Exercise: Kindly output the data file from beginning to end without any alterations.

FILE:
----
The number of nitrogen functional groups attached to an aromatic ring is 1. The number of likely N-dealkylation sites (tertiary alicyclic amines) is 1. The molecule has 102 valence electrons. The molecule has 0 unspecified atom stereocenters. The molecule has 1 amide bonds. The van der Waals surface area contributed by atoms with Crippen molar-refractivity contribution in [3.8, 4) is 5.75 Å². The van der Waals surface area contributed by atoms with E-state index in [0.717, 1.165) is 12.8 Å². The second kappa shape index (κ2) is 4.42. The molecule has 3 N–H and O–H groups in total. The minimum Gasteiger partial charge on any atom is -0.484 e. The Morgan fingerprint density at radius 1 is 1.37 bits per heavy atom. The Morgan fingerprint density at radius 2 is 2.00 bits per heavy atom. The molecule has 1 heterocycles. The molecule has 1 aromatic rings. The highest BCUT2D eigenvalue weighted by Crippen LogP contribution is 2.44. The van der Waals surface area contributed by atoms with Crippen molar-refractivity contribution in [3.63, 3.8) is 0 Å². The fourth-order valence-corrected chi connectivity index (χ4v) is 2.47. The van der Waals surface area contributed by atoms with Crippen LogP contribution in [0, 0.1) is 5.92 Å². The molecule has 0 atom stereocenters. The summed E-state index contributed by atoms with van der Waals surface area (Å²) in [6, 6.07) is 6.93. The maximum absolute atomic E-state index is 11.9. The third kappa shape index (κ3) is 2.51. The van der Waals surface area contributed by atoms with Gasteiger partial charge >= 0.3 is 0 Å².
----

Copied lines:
The number of nitrogen functional groups attached to an aromatic ring is 1. The number of likely N-dealkylation sites (tertiary alicyclic amines) is 1. The molecule has 102 valence electrons. The molecule has 0 unspecified atom stereocenters. The molecule has 1 amide bonds. The van der Waals surface area contributed by atoms with Crippen molar-refractivity contribution in [3.8, 4) is 5.75 Å². The van der Waals surface area contributed by atoms with E-state index in [0.717, 1.165) is 12.8 Å². The second kappa shape index (κ2) is 4.42. The molecule has 3 N–H and O–H groups in total. The minimum Gasteiger partial charge on any atom is -0.484 e. The Morgan fingerprint density at radius 1 is 1.37 bits per heavy atom. The Morgan fingerprint density at radius 2 is 2.00 bits per heavy atom. The molecule has 1 heterocycles. The molecule has 1 aromatic rings. The highest BCUT2D eigenvalue weighted by Crippen LogP contribution is 2.44. The van der Waals surface area contributed by atoms with Crippen molar-refractivity contribution in [3.63, 3.8) is 0 Å². The fourth-order valence-corrected chi connectivity index (χ4v) is 2.47. The van der Waals surface area contributed by atoms with Crippen LogP contribution in [0, 0.1) is 5.92 Å². The molecule has 0 atom stereocenters. The summed E-state index contributed by atoms with van der Waals surface area (Å²) in [6, 6.07) is 6.93. The maximum absolute atomic E-state index is 11.9. The third kappa shape index (κ3) is 2.51. The van der Waals surface area contributed by atoms with Gasteiger partial charge >= 0.3 is 0 Å².